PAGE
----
Skip to main content

Columnists Remarkable Providences

His eyes have seen the folly

His eyes have seen the folly

Private charity and challenge or Washington's "suicide on the installment plan"?

This month, as a new season begins at the Colorado Rockies ballpark in downtown Denver, junkies and winos on Larimer Street two blocks away are also celebrating the coming of spring. They have somehow survived the winter and will now once a month be able to celebrate "Christmas Day"-the day government checks arrive-by going on drinking or injecting sprees without concern about freezing to death.

The government-subsidized homeless shelters interspersed among the bars and liquor stores on and around Larimer merely enable alcoholics and addicts to remain in their state of sin and misery. But there is a better choice: Step 13, the privately funded creation of Bob Cote, a 50-year-old, 6-foot-3-inch ex-amateur-boxer who lived on the streets in 1982 and 1983, drinking a half gallon of vodka for lunch.

But God had other plans for Mr. Cote; one day, disgusted with what he had become, he poured out the contents of his bottle and began pouring what he had learned on the streets into a program that would challenge rather than coddle those who for too long had been seen as helpless. He worked and gained support to create a shelter where residents make their beds, cook their own meals, clean up afterwards, attend Bible studies, and submit to random urine screens and breathalyzer tests.

Now, after more than a decade of changing lives rather than providing small change, the step-by-step approach of Step 13 has proven its effectiveness. Residents who have sobered up start out at minimum-wage manual labor. Soon, they can move on to positions with much higher pay at local businesses that have come to trust Mr. Cote's judgment. Residents are required to have bank accounts so they learn how to save; those who are alcoholics must take Antabuse, which produces nausea if alcohol is consumed. Step 13 understands the depravity of man.

As residents progress in work, their living conditions inside can also improve. Step 13 has eating facilities and a chapel for all to use, but the three floors of sleeping areas are highly differentiated. Residents over a year move from dormitory barracks to semiprivate and then private rooms; on the way they acquire furniture and telephone accounts. When they are ready to leave they know how to do everything that goes into having an apartment.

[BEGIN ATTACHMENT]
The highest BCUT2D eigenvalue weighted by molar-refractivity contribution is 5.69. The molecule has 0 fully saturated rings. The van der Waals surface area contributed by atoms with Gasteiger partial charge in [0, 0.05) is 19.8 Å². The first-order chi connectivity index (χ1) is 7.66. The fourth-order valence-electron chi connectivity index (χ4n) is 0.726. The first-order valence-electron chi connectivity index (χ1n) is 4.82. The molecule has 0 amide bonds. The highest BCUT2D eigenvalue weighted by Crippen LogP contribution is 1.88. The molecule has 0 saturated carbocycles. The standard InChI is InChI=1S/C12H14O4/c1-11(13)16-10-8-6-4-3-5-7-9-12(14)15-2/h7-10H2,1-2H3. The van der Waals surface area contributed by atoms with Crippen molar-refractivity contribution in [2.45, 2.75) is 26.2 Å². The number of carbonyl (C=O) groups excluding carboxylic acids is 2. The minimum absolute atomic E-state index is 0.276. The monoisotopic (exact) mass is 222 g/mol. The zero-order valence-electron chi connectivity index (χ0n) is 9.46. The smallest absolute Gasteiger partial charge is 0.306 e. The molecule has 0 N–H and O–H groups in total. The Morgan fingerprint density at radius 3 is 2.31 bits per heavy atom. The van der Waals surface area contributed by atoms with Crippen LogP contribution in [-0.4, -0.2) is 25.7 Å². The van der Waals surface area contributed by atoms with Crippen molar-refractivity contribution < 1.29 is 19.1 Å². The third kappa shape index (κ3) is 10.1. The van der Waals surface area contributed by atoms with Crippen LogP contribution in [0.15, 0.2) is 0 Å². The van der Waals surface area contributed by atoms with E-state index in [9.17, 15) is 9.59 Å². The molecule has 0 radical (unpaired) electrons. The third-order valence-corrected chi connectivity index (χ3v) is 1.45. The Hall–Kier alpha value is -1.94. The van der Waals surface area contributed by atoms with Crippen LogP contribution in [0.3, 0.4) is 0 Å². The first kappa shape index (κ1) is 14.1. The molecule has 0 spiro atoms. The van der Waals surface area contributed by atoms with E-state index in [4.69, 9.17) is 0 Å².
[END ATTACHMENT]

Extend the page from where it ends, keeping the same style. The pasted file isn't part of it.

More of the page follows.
Step 13 costs about $3,000 per man annually, one-fifth of what it costs to keep a person for only 28 days in some fancy detox centers. Residents pay about half of that from their wages, and donations take care of the other half. No government funds are used, and Mr. Cote is always on the lookout for entrepreneurial opportunities. This year he is starting up behind the shelter a car detailing business, so that Rockies fans can park their vehicles in a secure yard before the game and have Step 13 residents shine, wax, and clean them over the next three hours.

Step 13 is still far east of Eden. One of every three of the lowest of the low-the hardcore drunks, druggies, and drifters who stagger in from Larimer Street-comes out of Step 13 clean and stays that way, able to move on to the building of careers and families. Two-thirds flunk out. But a recent study by the inspector general of the Department of Health and Human Services showed that 99 of 100 alcoholics and addicts who receive government benefits fail to recover or get a long-term job.

The benefit many addicts and alcoholics like best is SSI, Supplemental Security Income, which Mr. Cote calls "suicide on the installment plan"; he has documented how SSI checks are still mailed to homeless individuals' standing accounts at liquor stores. When disability checks are sent to those who daily disable themselves, government becomes Dr. Kevorkian on a grand scale. Nor is it compassion, Mr. Cote says, to "give a street drunk a bed and a meal and some money. He knows how to work the system too well. You've got to get him out of his addiction."

Mr. Cote's eyes have seen the folly of the coming of the state. His brain and hands, through God's grace, have opened up a truly new season for hundreds over the years. Expand the Cote approach to other cities, eliminate the government's "Christmas Days," and the lives of tens of thousands would be turned around. It can be done. As a sign at Step 13 proclaims, "The day you stop making excuses, that's the day you start a new life."